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Fifteen Billboards

by Shyla Shehan

 

In my rearview, billboards blur into dust
I pull matches from my skirt pocket.
Pizza Hut. I wanted something else—
a wild origami, a rare Pokemon.
A message from beyond—an arrow.
My mother doesn’t lie—she tells the best stories
and named her anxiety Desire.

The gum on the bottom
of my bright red converse
reminds me of your recent promotion
and pronouncement.
Our sacrifices will be worth it.

I declare outloud to noone, If the raven flies
at 3:36 PM, I’ll stop
. This seizure
of bedazzled ideas, rhinestones
and plastic pearls make my head spin.
Just let it all go. Please.

I invent a great idea melter
that melts fast so you don’t have to shovel
your way out.
                    Again.
Maybe I’ll drive south
to a town where the Home Depot
doesn’t stock shovels for snow.
Or to a town with no Home Depot
or Ace or Lowes or
Pizza Hut.
Why did she name me Red Riding Hood?

The next billboard urges me to turn left.
Turn left and you will be…
      wherever you are.
I watch as it disappears.

 

Shyla Shehan is an analytical Virgo who holds an MFA in Writing from the University of Nebraska where she received an American Academy of Poets Prize in 2020. She is a co-founder and editor at The Good Life Review and currently lives in Omaha, Nebraska with her husband, children, and four cats. Her full bio and published work are available at shylashehan.com.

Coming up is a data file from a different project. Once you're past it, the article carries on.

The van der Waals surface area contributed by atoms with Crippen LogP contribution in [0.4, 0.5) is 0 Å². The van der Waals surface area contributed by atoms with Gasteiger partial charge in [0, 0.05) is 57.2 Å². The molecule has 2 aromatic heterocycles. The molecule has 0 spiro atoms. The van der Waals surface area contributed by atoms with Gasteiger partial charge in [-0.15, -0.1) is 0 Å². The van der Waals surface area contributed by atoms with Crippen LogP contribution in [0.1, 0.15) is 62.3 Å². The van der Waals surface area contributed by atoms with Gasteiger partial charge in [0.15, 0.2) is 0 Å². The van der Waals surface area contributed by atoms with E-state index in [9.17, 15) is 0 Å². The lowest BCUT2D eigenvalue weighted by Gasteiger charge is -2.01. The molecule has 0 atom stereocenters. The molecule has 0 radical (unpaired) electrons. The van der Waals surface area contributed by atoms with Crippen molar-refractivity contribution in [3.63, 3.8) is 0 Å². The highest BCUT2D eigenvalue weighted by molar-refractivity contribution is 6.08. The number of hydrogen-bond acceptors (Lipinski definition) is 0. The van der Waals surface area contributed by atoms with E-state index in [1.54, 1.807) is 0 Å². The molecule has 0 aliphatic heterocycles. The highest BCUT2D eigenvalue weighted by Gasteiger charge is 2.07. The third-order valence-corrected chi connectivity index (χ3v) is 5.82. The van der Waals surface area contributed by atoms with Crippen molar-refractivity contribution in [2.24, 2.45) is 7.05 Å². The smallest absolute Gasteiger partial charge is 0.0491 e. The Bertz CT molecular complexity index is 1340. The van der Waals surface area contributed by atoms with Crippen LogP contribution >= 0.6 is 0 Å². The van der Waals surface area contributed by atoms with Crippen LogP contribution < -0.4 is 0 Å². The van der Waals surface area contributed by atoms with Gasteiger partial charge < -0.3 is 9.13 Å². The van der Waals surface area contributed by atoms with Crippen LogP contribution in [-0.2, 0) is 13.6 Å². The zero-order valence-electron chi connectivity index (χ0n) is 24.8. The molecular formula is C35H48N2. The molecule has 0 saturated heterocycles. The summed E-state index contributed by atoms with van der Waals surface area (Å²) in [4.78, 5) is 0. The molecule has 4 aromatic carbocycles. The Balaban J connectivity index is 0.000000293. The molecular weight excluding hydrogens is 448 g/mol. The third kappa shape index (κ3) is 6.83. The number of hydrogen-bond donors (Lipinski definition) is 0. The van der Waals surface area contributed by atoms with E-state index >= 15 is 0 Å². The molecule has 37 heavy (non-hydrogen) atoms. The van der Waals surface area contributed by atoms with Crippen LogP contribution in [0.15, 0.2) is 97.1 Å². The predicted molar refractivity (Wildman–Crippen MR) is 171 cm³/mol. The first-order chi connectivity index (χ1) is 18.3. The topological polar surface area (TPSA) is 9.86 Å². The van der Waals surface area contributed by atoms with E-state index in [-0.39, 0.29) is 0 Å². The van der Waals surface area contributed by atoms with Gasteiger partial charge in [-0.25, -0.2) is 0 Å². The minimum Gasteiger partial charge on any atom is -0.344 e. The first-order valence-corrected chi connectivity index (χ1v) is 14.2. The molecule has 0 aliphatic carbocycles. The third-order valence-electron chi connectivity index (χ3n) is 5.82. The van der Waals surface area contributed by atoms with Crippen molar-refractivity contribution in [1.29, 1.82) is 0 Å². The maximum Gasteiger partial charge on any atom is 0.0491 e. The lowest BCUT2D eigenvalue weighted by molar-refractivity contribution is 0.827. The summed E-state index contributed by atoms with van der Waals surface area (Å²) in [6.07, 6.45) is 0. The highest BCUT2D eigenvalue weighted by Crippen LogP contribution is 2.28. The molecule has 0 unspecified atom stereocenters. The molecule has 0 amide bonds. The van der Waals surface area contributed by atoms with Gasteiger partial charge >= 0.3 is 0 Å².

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The original draft of this poem came from a collaborative exercise in a poetry studio class. The initial lines were therefore distinctly those of the poets involved and somewhat disparate. However, despite this, the poem seemed to hold a unified meaning for me and the different voices lent themselves to the common experience we all have with voices in our heads and meandering thoughts. I felt compelled by the poem and had a strong urge to hone in on this notion while putting more focus on a singular speaker as she drives past billboards and they “blur into dust” behind her.

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